“So where does that leave us?” asked Zev.

“Our case would similarly be one of grama, like placing poison before the animal,” said Rabbi Dayan. “Therefore, it is not possible to impose a legal liability on Zev, but he has a chiyuv b’dinei shamayim to pay for the repair.” (See Mishpetei HaTorah B.K. #67; Shimru Mishpat 2:71)

“Furthermore, people nowadays are aware of computer viruses and of the need to be careful when opening attachment files, especially with .exe endings,” concluded Rabbi Dayan. “An outdated or free version of anti-virus often does not provide full protection. Therefore, there may be some element of neglect on Ruby’s part. However, this is insufficient to exempt Zev from his strong moral obligation to pay for the damage he intended.”

About the Author: Rabbi Meir Orlian is a faculty member of the Business Halacha Institute, headed by HaRav Chaim Kohn, a noted dayan. To receive BHI’s free newsletter, Business Weekly, send an e-mail to subscribe@businesshalacha.com. For questions regarding business halacha issues, or to bring a BHI lecturer to your business or shul, call the confidential hotline at 877-845-8455 or e-mail ask@businesshalacha.com.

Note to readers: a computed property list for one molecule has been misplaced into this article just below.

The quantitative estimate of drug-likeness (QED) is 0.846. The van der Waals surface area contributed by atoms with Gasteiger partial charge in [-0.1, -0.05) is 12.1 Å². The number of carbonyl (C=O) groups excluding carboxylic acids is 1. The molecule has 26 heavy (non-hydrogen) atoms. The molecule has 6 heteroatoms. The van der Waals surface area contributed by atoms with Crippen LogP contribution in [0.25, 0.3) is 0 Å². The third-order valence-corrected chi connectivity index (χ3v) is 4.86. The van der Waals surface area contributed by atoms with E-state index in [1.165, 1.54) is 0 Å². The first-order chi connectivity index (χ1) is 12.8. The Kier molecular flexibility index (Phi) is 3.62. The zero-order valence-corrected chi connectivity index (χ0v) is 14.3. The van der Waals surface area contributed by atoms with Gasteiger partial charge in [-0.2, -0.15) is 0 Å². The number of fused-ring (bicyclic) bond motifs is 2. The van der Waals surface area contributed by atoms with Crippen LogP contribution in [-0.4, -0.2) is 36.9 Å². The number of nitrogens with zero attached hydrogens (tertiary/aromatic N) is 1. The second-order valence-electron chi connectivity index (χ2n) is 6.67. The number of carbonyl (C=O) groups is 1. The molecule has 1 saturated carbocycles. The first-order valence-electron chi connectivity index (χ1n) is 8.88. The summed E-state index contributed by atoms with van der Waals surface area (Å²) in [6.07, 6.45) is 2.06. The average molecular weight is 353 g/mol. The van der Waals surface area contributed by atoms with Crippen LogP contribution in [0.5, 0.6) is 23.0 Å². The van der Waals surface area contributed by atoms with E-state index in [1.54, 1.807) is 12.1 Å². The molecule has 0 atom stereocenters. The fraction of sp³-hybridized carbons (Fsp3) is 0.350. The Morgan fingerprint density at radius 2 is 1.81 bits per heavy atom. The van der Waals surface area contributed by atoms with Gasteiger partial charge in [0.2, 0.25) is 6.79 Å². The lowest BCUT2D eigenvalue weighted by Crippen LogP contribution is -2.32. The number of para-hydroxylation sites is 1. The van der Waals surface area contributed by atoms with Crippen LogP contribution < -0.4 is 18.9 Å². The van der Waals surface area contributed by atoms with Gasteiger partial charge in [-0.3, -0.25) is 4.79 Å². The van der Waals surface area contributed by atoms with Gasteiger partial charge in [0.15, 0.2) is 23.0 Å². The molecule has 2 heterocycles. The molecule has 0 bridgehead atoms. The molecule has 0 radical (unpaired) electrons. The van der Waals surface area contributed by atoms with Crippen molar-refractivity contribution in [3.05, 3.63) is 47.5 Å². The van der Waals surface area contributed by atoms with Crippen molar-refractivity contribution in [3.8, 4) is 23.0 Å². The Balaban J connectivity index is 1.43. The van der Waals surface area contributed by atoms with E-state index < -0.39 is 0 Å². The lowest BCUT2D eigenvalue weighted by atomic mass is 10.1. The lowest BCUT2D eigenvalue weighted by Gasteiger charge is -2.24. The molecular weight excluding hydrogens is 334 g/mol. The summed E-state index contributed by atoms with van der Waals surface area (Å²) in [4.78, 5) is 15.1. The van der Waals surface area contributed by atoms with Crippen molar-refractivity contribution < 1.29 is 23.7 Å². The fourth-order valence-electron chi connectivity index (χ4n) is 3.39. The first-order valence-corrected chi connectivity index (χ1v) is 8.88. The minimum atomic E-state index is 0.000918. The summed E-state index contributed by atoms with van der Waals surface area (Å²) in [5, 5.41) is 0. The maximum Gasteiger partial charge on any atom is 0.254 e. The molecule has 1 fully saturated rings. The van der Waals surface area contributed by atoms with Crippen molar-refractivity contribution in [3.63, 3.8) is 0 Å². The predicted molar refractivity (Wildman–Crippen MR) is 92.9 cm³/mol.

If you don't see your comment after publishing it, refresh the page.

Our comments section is intended for meaningful responses and debates in a civilized manner. We ask that you respect the fact that we are a religious Jewish website and avoid inappropriate language at all cost.

If you promote any foreign religions, gods or messiahs, lies about Israel, anti-Semitism, or advocate violence (except against terrorists), your permission to comment may be revoked.

No Responses to “Virus Attachment (Part Two)”

Comments are closed.

Current Top Story
Dore Gold.
Foreign Ministry Calls Sunni Arab Nations ‘Israel’s Allies’